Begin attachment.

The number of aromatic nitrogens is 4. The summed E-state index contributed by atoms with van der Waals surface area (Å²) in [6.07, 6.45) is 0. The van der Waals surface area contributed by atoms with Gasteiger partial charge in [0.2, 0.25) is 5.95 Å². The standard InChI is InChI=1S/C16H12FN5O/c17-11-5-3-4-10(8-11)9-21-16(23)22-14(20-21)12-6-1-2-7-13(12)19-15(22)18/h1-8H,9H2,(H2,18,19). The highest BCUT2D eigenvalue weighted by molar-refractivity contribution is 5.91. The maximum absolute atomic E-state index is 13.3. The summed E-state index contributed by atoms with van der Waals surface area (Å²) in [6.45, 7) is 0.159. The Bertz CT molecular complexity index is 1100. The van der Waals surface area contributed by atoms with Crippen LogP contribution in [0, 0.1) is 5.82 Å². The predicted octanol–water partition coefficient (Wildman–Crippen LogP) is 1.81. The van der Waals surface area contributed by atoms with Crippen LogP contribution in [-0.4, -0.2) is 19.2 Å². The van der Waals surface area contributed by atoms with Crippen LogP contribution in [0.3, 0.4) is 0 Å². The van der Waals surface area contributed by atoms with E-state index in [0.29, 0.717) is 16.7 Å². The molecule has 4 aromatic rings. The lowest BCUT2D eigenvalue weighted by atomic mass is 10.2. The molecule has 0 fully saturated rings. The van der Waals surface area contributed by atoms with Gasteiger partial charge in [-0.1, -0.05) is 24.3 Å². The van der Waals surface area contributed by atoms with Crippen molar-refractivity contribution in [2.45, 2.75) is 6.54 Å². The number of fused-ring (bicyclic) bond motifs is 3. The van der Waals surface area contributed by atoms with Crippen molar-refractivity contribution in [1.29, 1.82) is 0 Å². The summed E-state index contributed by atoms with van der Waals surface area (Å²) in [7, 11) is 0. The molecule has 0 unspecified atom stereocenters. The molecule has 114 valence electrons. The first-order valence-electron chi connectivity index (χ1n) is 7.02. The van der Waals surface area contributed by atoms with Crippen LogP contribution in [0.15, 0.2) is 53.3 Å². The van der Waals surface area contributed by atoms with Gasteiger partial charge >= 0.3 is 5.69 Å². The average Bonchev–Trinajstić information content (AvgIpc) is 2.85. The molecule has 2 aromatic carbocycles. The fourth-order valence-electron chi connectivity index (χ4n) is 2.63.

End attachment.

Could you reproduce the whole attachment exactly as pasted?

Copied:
The number of aromatic nitrogens is 4. The summed E-state index contributed by atoms with van der Waals surface area (Å²) in [6.07, 6.45) is 0. The van der Waals surface area contributed by atoms with Gasteiger partial charge in [0.2, 0.25) is 5.95 Å². The standard InChI is InChI=1S/C16H12FN5O/c17-11-5-3-4-10(8-11)9-21-16(23)22-14(20-21)12-6-1-2-7-13(12)19-15(22)18/h1-8H,9H2,(H2,18,19). The highest BCUT2D eigenvalue weighted by molar-refractivity contribution is 5.91. The maximum absolute atomic E-state index is 13.3. The summed E-state index contributed by atoms with van der Waals surface area (Å²) in [6.45, 7) is 0.159. The Bertz CT molecular complexity index is 1100. The van der Waals surface area contributed by atoms with Crippen LogP contribution in [0, 0.1) is 5.82 Å². The predicted octanol–water partition coefficient (Wildman–Crippen LogP) is 1.81. The van der Waals surface area contributed by atoms with Crippen LogP contribution in [-0.4, -0.2) is 19.2 Å². The van der Waals surface area contributed by atoms with Crippen LogP contribution in [0.3, 0.4) is 0 Å². The van der Waals surface area contributed by atoms with E-state index in [0.29, 0.717) is 16.7 Å². The molecule has 4 aromatic rings. The lowest BCUT2D eigenvalue weighted by atomic mass is 10.2. The molecule has 0 fully saturated rings. The van der Waals surface area contributed by atoms with Gasteiger partial charge in [-0.1, -0.05) is 24.3 Å². The van der Waals surface area contributed by atoms with Crippen molar-refractivity contribution in [2.45, 2.75) is 6.54 Å². The number of fused-ring (bicyclic) bond motifs is 3. The van der Waals surface area contributed by atoms with Crippen molar-refractivity contribution in [1.29, 1.82) is 0 Å². The summed E-state index contributed by atoms with van der Waals surface area (Å²) in [7, 11) is 0. The molecule has 0 unspecified atom stereocenters. The molecule has 114 valence electrons. The first-order valence-electron chi connectivity index (χ1n) is 7.02. The van der Waals surface area contributed by atoms with Crippen LogP contribution in [0.15, 0.2) is 53.3 Å². The van der Waals surface area contributed by atoms with Gasteiger partial charge >= 0.3 is 5.69 Å². The average Bonchev–Trinajstić information content (AvgIpc) is 2.85. The molecule has 2 aromatic carbocycles. The fourth-order valence-electron chi connectivity index (χ4n) is 2.63.